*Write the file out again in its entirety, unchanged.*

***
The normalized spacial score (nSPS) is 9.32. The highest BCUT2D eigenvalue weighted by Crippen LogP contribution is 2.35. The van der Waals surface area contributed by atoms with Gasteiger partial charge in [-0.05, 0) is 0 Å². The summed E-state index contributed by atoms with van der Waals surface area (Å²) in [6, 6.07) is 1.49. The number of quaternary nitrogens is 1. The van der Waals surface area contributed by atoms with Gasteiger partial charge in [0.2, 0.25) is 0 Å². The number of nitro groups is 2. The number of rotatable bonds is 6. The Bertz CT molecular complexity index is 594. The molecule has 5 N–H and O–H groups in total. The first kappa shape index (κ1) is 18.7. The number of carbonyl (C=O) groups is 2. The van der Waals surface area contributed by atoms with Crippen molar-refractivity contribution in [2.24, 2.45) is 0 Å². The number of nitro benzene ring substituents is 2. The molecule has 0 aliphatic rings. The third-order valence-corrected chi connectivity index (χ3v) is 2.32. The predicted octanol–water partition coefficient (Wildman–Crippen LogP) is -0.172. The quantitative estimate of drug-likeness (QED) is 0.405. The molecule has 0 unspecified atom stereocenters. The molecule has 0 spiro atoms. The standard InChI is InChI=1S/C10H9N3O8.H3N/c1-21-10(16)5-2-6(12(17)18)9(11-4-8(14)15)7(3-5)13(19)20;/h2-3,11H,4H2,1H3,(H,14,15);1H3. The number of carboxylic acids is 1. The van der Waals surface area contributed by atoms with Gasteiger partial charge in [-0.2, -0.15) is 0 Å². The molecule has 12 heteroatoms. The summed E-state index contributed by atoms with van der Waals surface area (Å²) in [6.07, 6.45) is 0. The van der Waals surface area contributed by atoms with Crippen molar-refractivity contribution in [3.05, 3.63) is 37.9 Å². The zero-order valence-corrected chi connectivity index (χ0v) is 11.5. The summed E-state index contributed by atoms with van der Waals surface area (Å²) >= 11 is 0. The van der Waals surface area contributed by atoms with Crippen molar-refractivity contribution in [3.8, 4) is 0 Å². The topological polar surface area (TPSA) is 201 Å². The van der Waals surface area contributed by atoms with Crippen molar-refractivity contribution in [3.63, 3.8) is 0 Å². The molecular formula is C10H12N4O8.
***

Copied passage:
The normalized spacial score (nSPS) is 9.32. The highest BCUT2D eigenvalue weighted by Crippen LogP contribution is 2.35. The van der Waals surface area contributed by atoms with Gasteiger partial charge in [-0.05, 0) is 0 Å². The summed E-state index contributed by atoms with van der Waals surface area (Å²) in [6, 6.07) is 1.49. The number of quaternary nitrogens is 1. The van der Waals surface area contributed by atoms with Gasteiger partial charge in [0.2, 0.25) is 0 Å². The number of nitro groups is 2. The number of rotatable bonds is 6. The Bertz CT molecular complexity index is 594. The molecule has 5 N–H and O–H groups in total. The first kappa shape index (κ1) is 18.7. The number of carbonyl (C=O) groups is 2. The van der Waals surface area contributed by atoms with Crippen molar-refractivity contribution in [2.24, 2.45) is 0 Å². The number of nitro benzene ring substituents is 2. The molecule has 0 aliphatic rings. The third-order valence-corrected chi connectivity index (χ3v) is 2.32. The predicted octanol–water partition coefficient (Wildman–Crippen LogP) is -0.172. The quantitative estimate of drug-likeness (QED) is 0.405. The molecule has 0 unspecified atom stereocenters. The molecule has 0 spiro atoms. The standard InChI is InChI=1S/C10H9N3O8.H3N/c1-21-10(16)5-2-6(12(17)18)9(11-4-8(14)15)7(3-5)13(19)20;/h2-3,11H,4H2,1H3,(H,14,15);1H3. The number of carboxylic acids is 1. The van der Waals surface area contributed by atoms with Gasteiger partial charge in [-0.2, -0.15) is 0 Å². The molecule has 12 heteroatoms. The summed E-state index contributed by atoms with van der Waals surface area (Å²) in [6.07, 6.45) is 0. The van der Waals surface area contributed by atoms with Crippen molar-refractivity contribution in [3.05, 3.63) is 37.9 Å². The zero-order valence-corrected chi connectivity index (χ0v) is 11.5. The summed E-state index contributed by atoms with van der Waals surface area (Å²) >= 11 is 0. The van der Waals surface area contributed by atoms with Crippen molar-refractivity contribution in [3.8, 4) is 0 Å². The topological polar surface area (TPSA) is 201 Å². The van der Waals surface area contributed by atoms with Crippen molar-refractivity contribution in [3.63, 3.8) is 0 Å². The molecular formula is C10H12N4O8.